Rakesh Jhunjhunwala has been given many names in the media and press – The Warren Buffett of India or the King of Bull Market or the Big Bull. While he is glorified and made the poster boy of stock market investing, to his credit Mr. Jhunjhunwala looks at himself as the “common sense investor”. He looks at a problem with a much simpler framework as compared to how we sense that stock researchers are looking into the problem.
Let me explain common sense in my own simple non-RJ viewpoint. I call it “galle mein kitna paisa hai” framework.
You are presented with a company which offers you ₹10 crores of profits per annum and it’s yours to buy for ₹100 crores. Would you go for it?
That’s a PE ratio of 10 or in my simpleton words – “you have to pay ₹10 now for ₹1 of earnings each year”.
Some may say yes, others no. But you will be interested if a better deal comes across.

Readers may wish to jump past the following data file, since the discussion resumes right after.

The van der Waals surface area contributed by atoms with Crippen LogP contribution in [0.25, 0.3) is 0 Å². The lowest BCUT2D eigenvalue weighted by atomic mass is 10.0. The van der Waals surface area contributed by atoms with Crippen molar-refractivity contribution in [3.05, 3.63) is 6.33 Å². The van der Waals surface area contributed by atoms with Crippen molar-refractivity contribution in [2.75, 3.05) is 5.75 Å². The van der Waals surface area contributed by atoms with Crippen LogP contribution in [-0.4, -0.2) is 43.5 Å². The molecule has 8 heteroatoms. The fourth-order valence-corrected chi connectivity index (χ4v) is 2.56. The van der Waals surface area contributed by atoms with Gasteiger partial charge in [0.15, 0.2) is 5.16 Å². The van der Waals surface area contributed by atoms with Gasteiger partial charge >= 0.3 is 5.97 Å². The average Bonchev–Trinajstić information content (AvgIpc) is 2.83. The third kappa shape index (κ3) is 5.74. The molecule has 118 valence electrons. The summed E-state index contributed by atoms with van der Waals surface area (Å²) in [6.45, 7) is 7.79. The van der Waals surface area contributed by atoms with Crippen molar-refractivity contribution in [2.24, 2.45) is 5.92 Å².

Let’s offer that better deal now. You can buy this company for a discounted offer of ₹50 crores and the company will continue to offer you ₹10 crores in yearly profits.
A PE Ratio of 5 is certainly better than a PE Ratio of 10 which gives you a higher possibility to say “Yes!” now rather than ‘No’
Oh .. one additional thing. Since this is a textile company, the machinery needs to be upgraded every year at a cost of ₹10 crores but then that’s OK because you can claim depreciation of 10% on this which means your profit will be ₹9 crores per year which is still an awesome deal at a PE ratio of 5.55
But this is exactly where this deal does not pass my “galle mein kitna paisa hai” framework
Like any investor, I am investing hard money in this company so that the company can create money for me in the future. However if I were to do a simple cashflow, here’s what I see